I was never good at parties. I'm still not but with three young kids I don't go to many parties anymore unless they're kids' birthday parties in which case I'm occasionally a hit because I'm pretty much an idiot and some kids find this amusing. As with my own kids I'm not above, say, sticking a G.I. Joe appendage up my nose if I think it will elicit a laugh. Often times some kids, usually my own, will just pipe up and tell me I'm a horses's ass. And other kids will just rat me out when they see me snagging all the pizza and cake because, the fact is, it's my kids invited to the birthday party, not me and I just kind of insinuate myself into the festivities until I can scour the snack table, Hoover up some food and then leave. In my twenties and thirties I wasn't even in the kitchen at parties as that old song proclaims so much as hiding under the sink. I was no good at small talk, no good at big talk and every time I did decide to say something I usually put my foot in my mouth. That is, when it could fit with all of the snack mix I had crammed inside my maw. The fact is, if it wasn't for snack mix, I would never go to parties at all. The years may not have been kind to me now that I'm balding and have something akin to woman's breasts on my chest but my palate remains well-honed and as finely tuned as a concert Steinway, even after a monkey has banged away on it and peed on the keys. So when I tried this Humpty Dumpty bag of fun and goodness for the first time I knew I'd found that perfect party mix balance of seasoning, starch and invigorating chemical additives. Natural and artificial flavours combine in perfect harmony, like technology and nature working together to build a better, tastier snack-filled future. Firstly, the use of classic corn chips illustrates the fact that although you can't teach an old dog new tricks, sometimes the old dog's worn-out tricks are just fine so long as the animal isn't incontinent. Secondly, torula yeast. What is it? Is it edible? It sounds so exotic I didn't want to look it up and ruin the romance and enigma of its existence. Well, I looked it up anyway and its description has done nothing to dull its enchantment. Essentially it's a flavouring widely used in processed and pet foods, made from wood sugars that are a byproduct of paper production and is known for its marginally meaty and delicate taste. I like to think of it as the foie gras of snack food yeast species. I knew there was a meaty undercurrent in this snack mix and now I know from whence it came. But the charm of this snack mix doesn't end there. There's also something known as a "ringolo" made from potato that's about the size of an engagement ring if you were marrying a little person and has a delicious crunch that you can hear echo in your skull like Mr. Potato Head falling down a well and calling for help. Then there's a magnificent cheese construction. It's not quite a Cheezie and it's not quite a Cheeto, nor a Cheez Doodle or a Cheese Pleezer for that matter. It's like the bastard child if the four of them had an orgy and the child inherited the best of all their genetic traits. I'm not sure how one child could emerge from four cheese things mating but in the snack world anything is possible. The only weak link in the mix are the pretzels. They're okay but needed a saltier presence and a bit of more of a sweet, yeasty flourish to their finish. But honestly, knowing Humpty Dumpty is a Canadian company, they've done this country proud. Wayne Gretzky's accomplishments pale in comparison to this party mix's influence. And for my money, if Humpty Dumpty fell off a wall and broke into this snack mix, I wouldn't even attempt to put him back together again.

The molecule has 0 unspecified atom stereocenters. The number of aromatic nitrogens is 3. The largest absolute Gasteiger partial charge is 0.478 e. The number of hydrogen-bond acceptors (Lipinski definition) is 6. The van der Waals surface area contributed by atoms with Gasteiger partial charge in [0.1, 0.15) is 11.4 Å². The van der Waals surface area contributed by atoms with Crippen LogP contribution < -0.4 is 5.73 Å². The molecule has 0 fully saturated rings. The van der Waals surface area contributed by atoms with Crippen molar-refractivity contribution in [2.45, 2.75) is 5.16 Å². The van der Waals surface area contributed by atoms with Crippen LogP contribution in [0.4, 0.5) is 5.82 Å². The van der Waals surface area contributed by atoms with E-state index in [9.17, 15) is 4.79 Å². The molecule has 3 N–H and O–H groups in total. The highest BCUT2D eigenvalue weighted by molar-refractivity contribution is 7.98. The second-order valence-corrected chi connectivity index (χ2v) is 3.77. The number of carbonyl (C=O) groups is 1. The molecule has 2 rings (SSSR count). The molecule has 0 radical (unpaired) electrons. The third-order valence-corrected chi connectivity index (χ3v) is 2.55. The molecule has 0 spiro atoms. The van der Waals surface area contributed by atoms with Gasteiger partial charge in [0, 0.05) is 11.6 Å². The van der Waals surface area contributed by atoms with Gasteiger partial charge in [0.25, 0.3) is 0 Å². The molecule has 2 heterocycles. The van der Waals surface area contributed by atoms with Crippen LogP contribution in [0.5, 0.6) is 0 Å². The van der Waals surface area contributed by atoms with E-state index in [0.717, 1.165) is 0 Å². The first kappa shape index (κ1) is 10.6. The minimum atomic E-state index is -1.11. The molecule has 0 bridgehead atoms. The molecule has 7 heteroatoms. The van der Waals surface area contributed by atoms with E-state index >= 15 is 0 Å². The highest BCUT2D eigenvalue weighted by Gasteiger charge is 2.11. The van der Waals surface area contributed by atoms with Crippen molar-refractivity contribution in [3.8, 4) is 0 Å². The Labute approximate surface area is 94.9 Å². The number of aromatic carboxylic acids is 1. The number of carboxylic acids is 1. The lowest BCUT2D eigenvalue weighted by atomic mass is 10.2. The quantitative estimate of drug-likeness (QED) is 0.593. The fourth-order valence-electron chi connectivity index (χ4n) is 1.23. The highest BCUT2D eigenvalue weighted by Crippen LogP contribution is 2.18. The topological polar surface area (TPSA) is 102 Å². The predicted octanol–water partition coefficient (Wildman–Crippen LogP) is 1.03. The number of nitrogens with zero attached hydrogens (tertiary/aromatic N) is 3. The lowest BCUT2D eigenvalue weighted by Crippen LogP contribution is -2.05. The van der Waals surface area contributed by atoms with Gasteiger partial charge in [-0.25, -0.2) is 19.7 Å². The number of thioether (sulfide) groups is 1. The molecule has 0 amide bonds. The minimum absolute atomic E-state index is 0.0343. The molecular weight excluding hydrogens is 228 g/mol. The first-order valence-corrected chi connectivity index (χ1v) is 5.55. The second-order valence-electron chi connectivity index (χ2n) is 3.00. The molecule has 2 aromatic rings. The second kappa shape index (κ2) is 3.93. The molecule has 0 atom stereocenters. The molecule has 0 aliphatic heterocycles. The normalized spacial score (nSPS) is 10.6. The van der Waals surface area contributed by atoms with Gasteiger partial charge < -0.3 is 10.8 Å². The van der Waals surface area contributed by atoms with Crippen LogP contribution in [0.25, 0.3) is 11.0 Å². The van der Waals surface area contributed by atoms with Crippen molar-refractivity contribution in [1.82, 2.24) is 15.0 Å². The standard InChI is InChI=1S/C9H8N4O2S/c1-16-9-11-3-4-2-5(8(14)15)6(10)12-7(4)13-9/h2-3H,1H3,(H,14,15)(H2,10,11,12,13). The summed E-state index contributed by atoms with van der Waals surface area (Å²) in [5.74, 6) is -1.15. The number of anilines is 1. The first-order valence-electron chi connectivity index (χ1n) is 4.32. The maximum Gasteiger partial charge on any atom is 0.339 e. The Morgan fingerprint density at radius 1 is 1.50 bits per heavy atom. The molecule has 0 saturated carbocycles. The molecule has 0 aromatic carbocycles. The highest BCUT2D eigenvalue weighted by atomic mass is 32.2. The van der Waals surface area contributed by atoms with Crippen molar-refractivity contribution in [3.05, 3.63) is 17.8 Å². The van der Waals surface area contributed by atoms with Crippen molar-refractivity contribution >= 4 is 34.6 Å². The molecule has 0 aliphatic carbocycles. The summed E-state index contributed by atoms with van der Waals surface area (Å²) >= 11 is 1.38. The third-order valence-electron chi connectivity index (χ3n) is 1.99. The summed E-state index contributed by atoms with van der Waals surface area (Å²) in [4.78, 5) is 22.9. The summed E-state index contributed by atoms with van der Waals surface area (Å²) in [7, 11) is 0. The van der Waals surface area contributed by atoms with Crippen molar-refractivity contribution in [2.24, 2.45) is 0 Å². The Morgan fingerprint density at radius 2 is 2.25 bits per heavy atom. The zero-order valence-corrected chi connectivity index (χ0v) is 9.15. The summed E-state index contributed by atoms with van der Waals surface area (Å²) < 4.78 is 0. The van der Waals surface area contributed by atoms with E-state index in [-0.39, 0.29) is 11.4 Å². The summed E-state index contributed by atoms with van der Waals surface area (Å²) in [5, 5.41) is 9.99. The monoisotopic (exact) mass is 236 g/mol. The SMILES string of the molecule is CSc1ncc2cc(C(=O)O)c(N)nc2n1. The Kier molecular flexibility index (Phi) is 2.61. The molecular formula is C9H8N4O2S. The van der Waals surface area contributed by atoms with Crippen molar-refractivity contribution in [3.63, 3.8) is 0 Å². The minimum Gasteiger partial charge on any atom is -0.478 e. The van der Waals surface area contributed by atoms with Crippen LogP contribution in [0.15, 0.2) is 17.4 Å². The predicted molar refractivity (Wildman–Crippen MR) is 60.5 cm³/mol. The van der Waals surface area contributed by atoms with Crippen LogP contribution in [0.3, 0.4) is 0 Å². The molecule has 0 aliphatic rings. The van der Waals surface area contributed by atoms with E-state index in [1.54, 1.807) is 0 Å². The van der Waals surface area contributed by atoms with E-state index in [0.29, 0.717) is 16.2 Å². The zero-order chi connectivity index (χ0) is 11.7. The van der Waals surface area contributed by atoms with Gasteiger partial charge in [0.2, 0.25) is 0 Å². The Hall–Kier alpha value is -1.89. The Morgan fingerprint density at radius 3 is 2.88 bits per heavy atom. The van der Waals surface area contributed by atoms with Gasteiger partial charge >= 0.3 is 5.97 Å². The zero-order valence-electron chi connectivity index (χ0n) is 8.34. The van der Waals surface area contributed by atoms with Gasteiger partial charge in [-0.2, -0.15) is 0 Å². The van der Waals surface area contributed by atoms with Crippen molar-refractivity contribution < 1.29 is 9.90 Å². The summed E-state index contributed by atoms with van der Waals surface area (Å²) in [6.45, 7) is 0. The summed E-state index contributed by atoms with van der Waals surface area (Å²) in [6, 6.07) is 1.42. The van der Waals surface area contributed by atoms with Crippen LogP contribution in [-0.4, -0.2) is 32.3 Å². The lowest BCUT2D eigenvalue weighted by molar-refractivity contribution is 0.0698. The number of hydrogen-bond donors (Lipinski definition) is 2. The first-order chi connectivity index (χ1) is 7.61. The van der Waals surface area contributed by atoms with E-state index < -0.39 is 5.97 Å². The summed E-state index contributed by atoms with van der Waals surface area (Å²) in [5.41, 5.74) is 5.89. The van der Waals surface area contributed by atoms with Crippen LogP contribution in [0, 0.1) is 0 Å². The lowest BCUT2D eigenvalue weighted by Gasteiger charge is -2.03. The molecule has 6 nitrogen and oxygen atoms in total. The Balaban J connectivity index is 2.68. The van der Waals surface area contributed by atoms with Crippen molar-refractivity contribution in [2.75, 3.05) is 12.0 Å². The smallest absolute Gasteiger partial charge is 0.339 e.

Sunday, 2 June 2013

Pringles Pizza Flavour Baked Crispy Stix

Baby Borbo and his pet boll weevil getting ready to enjoy some of these crispy treats. Baby Borbo smartly wears goggles so he doesn't poke an eye out with a pizza stick.